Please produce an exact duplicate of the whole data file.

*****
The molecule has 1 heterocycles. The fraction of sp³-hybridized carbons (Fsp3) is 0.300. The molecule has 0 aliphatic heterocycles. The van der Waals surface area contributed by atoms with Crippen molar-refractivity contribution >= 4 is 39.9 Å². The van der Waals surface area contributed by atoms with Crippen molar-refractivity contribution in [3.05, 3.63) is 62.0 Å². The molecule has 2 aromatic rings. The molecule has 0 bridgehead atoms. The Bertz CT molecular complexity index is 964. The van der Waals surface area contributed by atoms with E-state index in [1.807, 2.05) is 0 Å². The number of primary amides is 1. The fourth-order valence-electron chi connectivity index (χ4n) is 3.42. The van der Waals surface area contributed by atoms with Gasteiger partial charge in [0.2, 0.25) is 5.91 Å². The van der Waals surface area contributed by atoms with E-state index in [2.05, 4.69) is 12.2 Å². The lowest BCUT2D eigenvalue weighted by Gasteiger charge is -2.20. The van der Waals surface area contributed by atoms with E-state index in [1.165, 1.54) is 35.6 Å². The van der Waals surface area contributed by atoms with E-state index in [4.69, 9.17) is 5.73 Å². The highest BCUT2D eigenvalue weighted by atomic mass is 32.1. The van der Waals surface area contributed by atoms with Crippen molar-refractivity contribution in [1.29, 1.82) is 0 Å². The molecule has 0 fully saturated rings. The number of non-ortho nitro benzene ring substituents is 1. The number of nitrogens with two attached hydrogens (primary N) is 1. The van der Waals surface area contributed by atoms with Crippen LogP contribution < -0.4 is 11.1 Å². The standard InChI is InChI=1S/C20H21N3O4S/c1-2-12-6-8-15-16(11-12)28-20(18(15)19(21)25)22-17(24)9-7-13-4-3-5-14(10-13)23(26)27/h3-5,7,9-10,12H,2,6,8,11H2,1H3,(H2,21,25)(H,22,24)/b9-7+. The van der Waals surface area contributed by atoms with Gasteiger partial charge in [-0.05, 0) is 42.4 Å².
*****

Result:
The molecule has 1 heterocycles. The fraction of sp³-hybridized carbons (Fsp3) is 0.300. The molecule has 0 aliphatic heterocycles. The van der Waals surface area contributed by atoms with Crippen molar-refractivity contribution >= 4 is 39.9 Å². The van der Waals surface area contributed by atoms with Crippen molar-refractivity contribution in [3.05, 3.63) is 62.0 Å². The molecule has 2 aromatic rings. The molecule has 0 bridgehead atoms. The Bertz CT molecular complexity index is 964. The van der Waals surface area contributed by atoms with E-state index in [1.807, 2.05) is 0 Å². The number of primary amides is 1. The fourth-order valence-electron chi connectivity index (χ4n) is 3.42. The van der Waals surface area contributed by atoms with Gasteiger partial charge in [0.2, 0.25) is 5.91 Å². The van der Waals surface area contributed by atoms with E-state index in [2.05, 4.69) is 12.2 Å². The lowest BCUT2D eigenvalue weighted by Gasteiger charge is -2.20. The van der Waals surface area contributed by atoms with E-state index in [1.165, 1.54) is 35.6 Å². The van der Waals surface area contributed by atoms with E-state index in [4.69, 9.17) is 5.73 Å². The highest BCUT2D eigenvalue weighted by atomic mass is 32.1. The van der Waals surface area contributed by atoms with Crippen molar-refractivity contribution in [1.29, 1.82) is 0 Å². The molecule has 0 fully saturated rings. The number of non-ortho nitro benzene ring substituents is 1. The number of nitrogens with two attached hydrogens (primary N) is 1. The van der Waals surface area contributed by atoms with Crippen LogP contribution < -0.4 is 11.1 Å². The standard InChI is InChI=1S/C20H21N3O4S/c1-2-12-6-8-15-16(11-12)28-20(18(15)19(21)25)22-17(24)9-7-13-4-3-5-14(10-13)23(26)27/h3-5,7,9-10,12H,2,6,8,11H2,1H3,(H2,21,25)(H,22,24)/b9-7+. The van der Waals surface area contributed by atoms with Gasteiger partial charge in [-0.05, 0) is 42.4 Å².